Every day, Wall Street analysts upgrade some stocks, downgrade others, and "initiate coverage" on a few more. But do these analysts even know what they're talking about? Today, we're taking one high-profile Wall Street pick and putting it under the microscope...
Well, that was quick. It's been less than four months since Morgan Stanley recommended that investors buy shares of electric-car maker Tesla (NASDAQ:TSLA), predicting the stock would rocket from less than $240 a share to more than $300. Since then, Tesla has run up more than the 25% that Morgan Stanley predicted -- in fact, the stock closed last week within a whisker of $325.
But now, Morgan Stanley says that Tesla's run is done.
This morning, in a surprising change of heart, the banker announced it is downgrading Tesla stock. Here are five things you need to know about that.
1. Mission accomplished
First and foremost, Morgan Stanley is not saying that it was wrong about Tesla. The analyst said in January that it thought Tesla stock was worth $305 a share. It still thinks so today. As explained this morning in a write-up on StreetInsider.com, although it's downgrading Tesla stock from overweight to equalweight, Morgan is standing pat on its price target: Still $305 a share.
2. What's going right for Tesla
One other thing Morgan Stanley was right about: Four months ago, the analyst predicted that the introduction of Tesla's Model 3 sedan would have "a significant positive impact on earnings and our price target." More and more, that prediction appears right on the money.
Earlier this month, Tesla updated investors on the Model 3's progress, and assured us that "Model 3 vehicle development is nearly complete" and "on plan to start production in July." Tesla expects to achieve production of "5,000 vehicles per week at some point in 2017, and ... 10,000 vehicles per week at some point in 2018." (Based on this status report, Morgan Stanley rival ISI Evercore upgraded the stock.)
3. What's going right for Tesla...that might soon go wrong
We also recently learned that Tesla sales in China have tripled to more than $1 billion, making China Tesla's No. 1 market worldwide. But while this sounds like good news, it could be a red herring. In its report today, Morgan Stanley worries that China will in fact not be a significant market for Tesla long term.
4. What hasn't yet gone right for Tesla...and won't
At the same time, Morgan Stanley echoed concerns that my Foolish colleague Travis Hoium expressed back in January, that Tesla's acquisition of SolarCity could turn into a "costly mistake," and Tesla may even be preparing to "giv[e] up on solar" after shuttering its door-to-door salesforce.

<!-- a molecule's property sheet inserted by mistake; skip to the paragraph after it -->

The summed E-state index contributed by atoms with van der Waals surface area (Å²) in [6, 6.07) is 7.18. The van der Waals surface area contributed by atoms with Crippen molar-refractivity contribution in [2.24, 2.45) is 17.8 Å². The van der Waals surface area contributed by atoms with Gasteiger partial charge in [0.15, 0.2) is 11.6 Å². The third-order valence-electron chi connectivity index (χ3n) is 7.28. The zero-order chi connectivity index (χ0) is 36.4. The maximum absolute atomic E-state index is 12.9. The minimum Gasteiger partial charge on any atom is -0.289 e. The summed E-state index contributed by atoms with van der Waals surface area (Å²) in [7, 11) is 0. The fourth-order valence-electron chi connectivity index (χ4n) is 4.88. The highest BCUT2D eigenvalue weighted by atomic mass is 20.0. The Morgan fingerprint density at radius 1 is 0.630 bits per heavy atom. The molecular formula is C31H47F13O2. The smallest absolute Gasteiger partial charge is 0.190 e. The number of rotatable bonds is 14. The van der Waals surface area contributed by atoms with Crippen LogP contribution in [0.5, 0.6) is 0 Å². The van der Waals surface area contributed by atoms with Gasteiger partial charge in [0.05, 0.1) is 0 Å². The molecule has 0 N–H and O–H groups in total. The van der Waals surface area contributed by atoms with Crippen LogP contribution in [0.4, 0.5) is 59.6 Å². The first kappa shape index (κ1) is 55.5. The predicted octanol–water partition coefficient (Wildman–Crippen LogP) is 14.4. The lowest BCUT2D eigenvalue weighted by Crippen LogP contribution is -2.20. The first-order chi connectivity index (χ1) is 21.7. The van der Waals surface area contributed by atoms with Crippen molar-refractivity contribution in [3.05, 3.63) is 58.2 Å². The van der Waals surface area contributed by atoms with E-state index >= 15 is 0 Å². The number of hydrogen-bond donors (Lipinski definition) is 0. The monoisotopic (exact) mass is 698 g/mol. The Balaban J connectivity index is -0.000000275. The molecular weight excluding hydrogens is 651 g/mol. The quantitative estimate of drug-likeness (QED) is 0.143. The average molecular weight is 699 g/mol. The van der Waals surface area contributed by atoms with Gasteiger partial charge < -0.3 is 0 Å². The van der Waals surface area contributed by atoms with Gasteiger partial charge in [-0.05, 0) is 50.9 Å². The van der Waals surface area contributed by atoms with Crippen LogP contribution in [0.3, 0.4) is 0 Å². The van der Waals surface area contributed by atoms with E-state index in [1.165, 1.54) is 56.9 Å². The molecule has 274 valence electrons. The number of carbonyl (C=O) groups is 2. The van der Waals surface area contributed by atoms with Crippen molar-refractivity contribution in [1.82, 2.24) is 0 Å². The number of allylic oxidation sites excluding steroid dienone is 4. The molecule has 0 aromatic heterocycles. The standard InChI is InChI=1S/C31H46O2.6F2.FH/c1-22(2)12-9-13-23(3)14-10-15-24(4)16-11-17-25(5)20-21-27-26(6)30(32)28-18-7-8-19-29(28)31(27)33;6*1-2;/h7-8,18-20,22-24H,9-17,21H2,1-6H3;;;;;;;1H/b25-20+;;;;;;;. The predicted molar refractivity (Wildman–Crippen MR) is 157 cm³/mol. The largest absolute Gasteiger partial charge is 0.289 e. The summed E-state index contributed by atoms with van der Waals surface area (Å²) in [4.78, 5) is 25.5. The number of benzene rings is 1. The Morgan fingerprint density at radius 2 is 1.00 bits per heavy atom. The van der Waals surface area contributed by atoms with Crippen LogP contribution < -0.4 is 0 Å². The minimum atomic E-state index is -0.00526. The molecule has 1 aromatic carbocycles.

Whether or not Tesla gets out of the solar power business, though, Morgan Stanley warns that it doesn't see solar power -- or even solar storage batteries or electric trucks -- as big enough opportunities to "significantly move the needle" at Tesla.
5. Competition looms
Last but not least, it's worth remembering that when Morgan Stanley recommended buying Tesla stock four months ago, it did so in part on a conviction that driverless car initiatives from Alphabet (NASDAQ:GOOG) (NASDAQ:GOOGL) and Apple (NASDAQ:AAPL) were looking less threatening to Tesla. At the time, Morgan Stanley was of the opinion that Alphabet and Apple were pulling back from idea of making automobiles, and would probably focus on just building software to operate other people's cars.
Now, Morgan isn't so sure.
Once more, from StreetInsider.com: Morgan Stanley is beginning to believe that "much larger and more well capitalized competitors" (Hint: This appears to be code for not just Apple and Alphabet, but potentially Amazon.com as well!) will "unveil strategies that directly address sustainable transport and mobility." In other words, whereas four months ago, Morgan Stanley liked Tesla stock because it saw the risk of competition fading, today the analyst sees something that's got it worried the threat of competition may instead be growing.
The most important thing: Where there's smoke, there's a cash bonfire
Morgan doesn't deign to tell us exactly what it is that has it jumping at Alphabet-, Apple-, and Amazon-shaped shadows (or at least nothing that made it into StreetInsider's write-up). But here's something a bit more concrete that should worry you:
Last we heard, the analysts who were more optimistic about Tesla were predicting the company would finally turn profitable in 2019. But this may no longer be the case. According to a survey of analysts conducted by S&P Global Market Intelligence, consensus predictions now call for Tesla to lose $0.73 per share in 2019, and not turn profitable before 2020.
For its part, Morgan Stanley says Tesla might turn the corner and report a small profit in "late 2019." On the other hand, Morgan is raising its estimate for cash burn by 35% this year, and now predicts Tesla will run free cash flow negative to the tune of $3.1 billion. Barring yet another stock sale, this could leave Tesla with less than $1 billion in cash by year end.